28th Sunday in Ordinary Time
My friend, how is it that you came in here without a wedding garment?
The Savior invites all people to the wedding feast of the Lamb, the eternal banquet of heaven. Yet, though salvation is offered to each, yet only few accept the gift and come to the wedding. However, what is most striking about this Sunday’s parable isn’t only that many who are called refuse to be saved, but that even this one who had come was cast out into the darkness.
What is the symbolic meaning of the wedding garment which the man lacked? What is our Savior teaching us about the judgment?
Overview of the parable
In this Sunday’s Gospel, our Lord gives us a parable about the kingdom: The kingdom of heaven may be likened to a king who gave a wedding feast for his son.
The first portion of the parable is divided into two parts: The ingratitude of the Jews, He dispatched his servants to summon the invited guests to the feast, but they refused to come; and the opening of salvation to the gentiles, The feast is ready, but those who were invited were not worthy to come. Go out, therefore, into the main roads and invite to the feast whomever you find.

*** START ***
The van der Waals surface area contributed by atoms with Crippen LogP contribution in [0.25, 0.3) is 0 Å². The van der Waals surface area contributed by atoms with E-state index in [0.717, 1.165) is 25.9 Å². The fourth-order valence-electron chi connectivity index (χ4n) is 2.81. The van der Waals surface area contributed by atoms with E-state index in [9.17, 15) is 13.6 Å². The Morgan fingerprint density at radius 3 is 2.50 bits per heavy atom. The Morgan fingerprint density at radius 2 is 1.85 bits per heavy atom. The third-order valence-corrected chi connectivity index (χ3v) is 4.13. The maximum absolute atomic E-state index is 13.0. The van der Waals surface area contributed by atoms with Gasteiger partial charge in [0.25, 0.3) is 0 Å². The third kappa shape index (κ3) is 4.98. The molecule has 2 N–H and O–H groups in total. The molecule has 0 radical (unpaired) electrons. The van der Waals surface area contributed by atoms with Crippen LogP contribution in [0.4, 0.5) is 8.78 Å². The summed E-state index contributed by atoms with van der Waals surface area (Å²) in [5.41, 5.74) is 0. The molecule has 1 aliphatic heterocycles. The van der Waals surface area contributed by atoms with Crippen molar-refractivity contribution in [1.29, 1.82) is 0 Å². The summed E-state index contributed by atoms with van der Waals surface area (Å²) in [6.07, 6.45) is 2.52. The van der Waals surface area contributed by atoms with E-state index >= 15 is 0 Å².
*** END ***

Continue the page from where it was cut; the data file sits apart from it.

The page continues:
After the hall has been filled with the newly invited guests, the king came in to meet the guests. However, one guest was not dressed in a wedding garment, who was reduced to silence and then bound hand and foot and cast into the darkness outside.
We consider who this man is who is cast out from the wedding feast.
A parable of the final judgment
But when the king came in to meet the guests…
While the first portion of the parable emphasizes that fact that salvation is indeed offered to all people bad and good alike, the latter scene describes the day of judgment when each will receive the proper reward of his labors.
When the king comes into the wedding feast to greet the guests, we are meant to recognize our Savior coming on the day of his judgment. Fr. Cornelius a’ Lapide speaks well, “When the king came in, that he might survey and examine them. This shall take place when God shall come to the general judgment at the end of the world, to judge, and reward or punish all mankind.” This follows the interpretation of Origen and many others.
Recognizing that this scene is a representation of the judgment, we can quickly discern what this man is lacking who had no wedding garment.